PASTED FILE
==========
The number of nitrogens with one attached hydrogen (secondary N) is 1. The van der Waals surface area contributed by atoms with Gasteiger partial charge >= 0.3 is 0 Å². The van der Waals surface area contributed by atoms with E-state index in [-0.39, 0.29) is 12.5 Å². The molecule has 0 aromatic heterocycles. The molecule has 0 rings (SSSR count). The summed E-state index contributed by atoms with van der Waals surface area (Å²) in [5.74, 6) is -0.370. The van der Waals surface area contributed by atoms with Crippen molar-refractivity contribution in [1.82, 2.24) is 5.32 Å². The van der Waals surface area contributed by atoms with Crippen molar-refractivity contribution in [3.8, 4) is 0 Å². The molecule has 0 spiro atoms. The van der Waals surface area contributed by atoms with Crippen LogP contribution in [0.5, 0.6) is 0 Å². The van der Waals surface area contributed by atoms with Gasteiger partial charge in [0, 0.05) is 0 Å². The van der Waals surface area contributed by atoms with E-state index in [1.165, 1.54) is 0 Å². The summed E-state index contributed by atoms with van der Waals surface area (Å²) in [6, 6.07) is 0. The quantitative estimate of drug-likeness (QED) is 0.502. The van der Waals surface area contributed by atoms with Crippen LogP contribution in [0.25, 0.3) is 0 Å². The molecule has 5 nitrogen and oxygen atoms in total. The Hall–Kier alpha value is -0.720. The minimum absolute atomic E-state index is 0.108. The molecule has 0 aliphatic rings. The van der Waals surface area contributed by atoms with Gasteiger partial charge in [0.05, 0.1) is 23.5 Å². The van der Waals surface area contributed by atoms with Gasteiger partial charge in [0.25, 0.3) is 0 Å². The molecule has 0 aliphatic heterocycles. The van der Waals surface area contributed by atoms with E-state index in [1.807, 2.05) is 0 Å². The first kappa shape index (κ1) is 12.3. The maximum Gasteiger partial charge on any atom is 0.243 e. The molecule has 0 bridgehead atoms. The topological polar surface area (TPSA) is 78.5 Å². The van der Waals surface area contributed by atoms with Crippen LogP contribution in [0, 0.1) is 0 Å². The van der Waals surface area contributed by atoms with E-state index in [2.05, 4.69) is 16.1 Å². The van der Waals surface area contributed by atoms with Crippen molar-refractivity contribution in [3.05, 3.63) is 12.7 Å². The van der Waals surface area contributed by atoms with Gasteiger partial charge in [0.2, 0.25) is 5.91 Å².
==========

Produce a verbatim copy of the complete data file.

The number of nitrogens with one attached hydrogen (secondary N) is 1. The van der Waals surface area contributed by atoms with Gasteiger partial charge >= 0.3 is 0 Å². The van der Waals surface area contributed by atoms with E-state index in [-0.39, 0.29) is 12.5 Å². The molecule has 0 aromatic heterocycles. The molecule has 0 rings (SSSR count). The summed E-state index contributed by atoms with van der Waals surface area (Å²) in [5.74, 6) is -0.370. The van der Waals surface area contributed by atoms with Crippen molar-refractivity contribution in [1.82, 2.24) is 5.32 Å². The van der Waals surface area contributed by atoms with Crippen molar-refractivity contribution in [3.8, 4) is 0 Å². The molecule has 0 spiro atoms. The van der Waals surface area contributed by atoms with Crippen LogP contribution in [0.5, 0.6) is 0 Å². The van der Waals surface area contributed by atoms with Gasteiger partial charge in [0, 0.05) is 0 Å². The van der Waals surface area contributed by atoms with E-state index in [1.165, 1.54) is 0 Å². The summed E-state index contributed by atoms with van der Waals surface area (Å²) in [6, 6.07) is 0. The quantitative estimate of drug-likeness (QED) is 0.502. The van der Waals surface area contributed by atoms with Crippen LogP contribution in [0.25, 0.3) is 0 Å². The molecule has 5 nitrogen and oxygen atoms in total. The Hall–Kier alpha value is -0.720. The minimum absolute atomic E-state index is 0.108. The molecule has 0 aliphatic rings. The van der Waals surface area contributed by atoms with Gasteiger partial charge in [0.05, 0.1) is 23.5 Å². The van der Waals surface area contributed by atoms with Gasteiger partial charge in [0.25, 0.3) is 0 Å². The molecule has 0 aliphatic heterocycles. The van der Waals surface area contributed by atoms with E-state index in [1.807, 2.05) is 0 Å². The first kappa shape index (κ1) is 12.3. The maximum Gasteiger partial charge on any atom is 0.243 e. The molecule has 0 bridgehead atoms. The topological polar surface area (TPSA) is 78.5 Å². The van der Waals surface area contributed by atoms with Crippen LogP contribution in [0, 0.1) is 0 Å². The van der Waals surface area contributed by atoms with E-state index in [2.05, 4.69) is 16.1 Å². The van der Waals surface area contributed by atoms with Crippen molar-refractivity contribution in [3.05, 3.63) is 12.7 Å². The van der Waals surface area contributed by atoms with Gasteiger partial charge in [0.2, 0.25) is 5.91 Å².